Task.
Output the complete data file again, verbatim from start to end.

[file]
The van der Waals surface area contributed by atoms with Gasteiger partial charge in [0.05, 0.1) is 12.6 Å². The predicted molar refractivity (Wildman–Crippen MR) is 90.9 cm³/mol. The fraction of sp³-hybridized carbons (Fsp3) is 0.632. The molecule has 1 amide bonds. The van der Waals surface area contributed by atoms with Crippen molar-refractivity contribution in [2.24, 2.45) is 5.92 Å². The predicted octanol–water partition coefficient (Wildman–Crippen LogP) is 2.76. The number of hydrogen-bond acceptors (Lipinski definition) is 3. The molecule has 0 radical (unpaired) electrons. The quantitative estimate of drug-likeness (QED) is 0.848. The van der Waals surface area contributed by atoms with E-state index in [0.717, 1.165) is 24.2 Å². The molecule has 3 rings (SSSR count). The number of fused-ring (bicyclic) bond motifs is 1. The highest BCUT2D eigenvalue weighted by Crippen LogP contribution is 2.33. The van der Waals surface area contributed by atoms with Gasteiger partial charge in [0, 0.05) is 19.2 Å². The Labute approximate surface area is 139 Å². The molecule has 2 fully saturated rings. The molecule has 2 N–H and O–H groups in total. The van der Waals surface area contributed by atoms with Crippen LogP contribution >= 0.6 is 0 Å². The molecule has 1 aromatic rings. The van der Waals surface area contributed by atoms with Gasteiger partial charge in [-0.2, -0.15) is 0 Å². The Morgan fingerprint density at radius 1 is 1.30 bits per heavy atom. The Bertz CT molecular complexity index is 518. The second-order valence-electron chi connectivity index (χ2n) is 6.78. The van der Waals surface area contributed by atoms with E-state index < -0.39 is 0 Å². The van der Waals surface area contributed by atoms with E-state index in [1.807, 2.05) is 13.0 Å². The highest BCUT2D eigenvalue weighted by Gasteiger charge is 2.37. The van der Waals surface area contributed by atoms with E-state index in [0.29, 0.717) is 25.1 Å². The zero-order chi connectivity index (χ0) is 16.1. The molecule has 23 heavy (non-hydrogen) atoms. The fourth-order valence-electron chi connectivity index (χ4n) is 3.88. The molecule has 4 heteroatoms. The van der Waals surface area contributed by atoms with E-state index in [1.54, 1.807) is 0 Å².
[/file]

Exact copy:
The van der Waals surface area contributed by atoms with Gasteiger partial charge in [0.05, 0.1) is 12.6 Å². The predicted molar refractivity (Wildman–Crippen MR) is 90.9 cm³/mol. The fraction of sp³-hybridized carbons (Fsp3) is 0.632. The molecule has 1 amide bonds. The van der Waals surface area contributed by atoms with Crippen molar-refractivity contribution in [2.24, 2.45) is 5.92 Å². The predicted octanol–water partition coefficient (Wildman–Crippen LogP) is 2.76. The number of hydrogen-bond acceptors (Lipinski definition) is 3. The molecule has 0 radical (unpaired) electrons. The quantitative estimate of drug-likeness (QED) is 0.848. The van der Waals surface area contributed by atoms with E-state index in [0.717, 1.165) is 24.2 Å². The molecule has 3 rings (SSSR count). The number of fused-ring (bicyclic) bond motifs is 1. The highest BCUT2D eigenvalue weighted by Crippen LogP contribution is 2.33. The van der Waals surface area contributed by atoms with Gasteiger partial charge in [0, 0.05) is 19.2 Å². The Labute approximate surface area is 139 Å². The molecule has 2 fully saturated rings. The molecule has 2 N–H and O–H groups in total. The van der Waals surface area contributed by atoms with Crippen LogP contribution >= 0.6 is 0 Å². The molecule has 1 aromatic rings. The van der Waals surface area contributed by atoms with Gasteiger partial charge in [-0.2, -0.15) is 0 Å². The Morgan fingerprint density at radius 1 is 1.30 bits per heavy atom. The Bertz CT molecular complexity index is 518. The second-order valence-electron chi connectivity index (χ2n) is 6.78. The van der Waals surface area contributed by atoms with E-state index < -0.39 is 0 Å². The van der Waals surface area contributed by atoms with E-state index in [1.807, 2.05) is 13.0 Å². The highest BCUT2D eigenvalue weighted by Gasteiger charge is 2.37. The van der Waals surface area contributed by atoms with E-state index in [0.29, 0.717) is 25.1 Å². The zero-order chi connectivity index (χ0) is 16.1. The molecule has 23 heavy (non-hydrogen) atoms. The fourth-order valence-electron chi connectivity index (χ4n) is 3.88. The molecule has 4 heteroatoms. The van der Waals surface area contributed by atoms with E-state index in [1.54, 1.807) is 0 Å².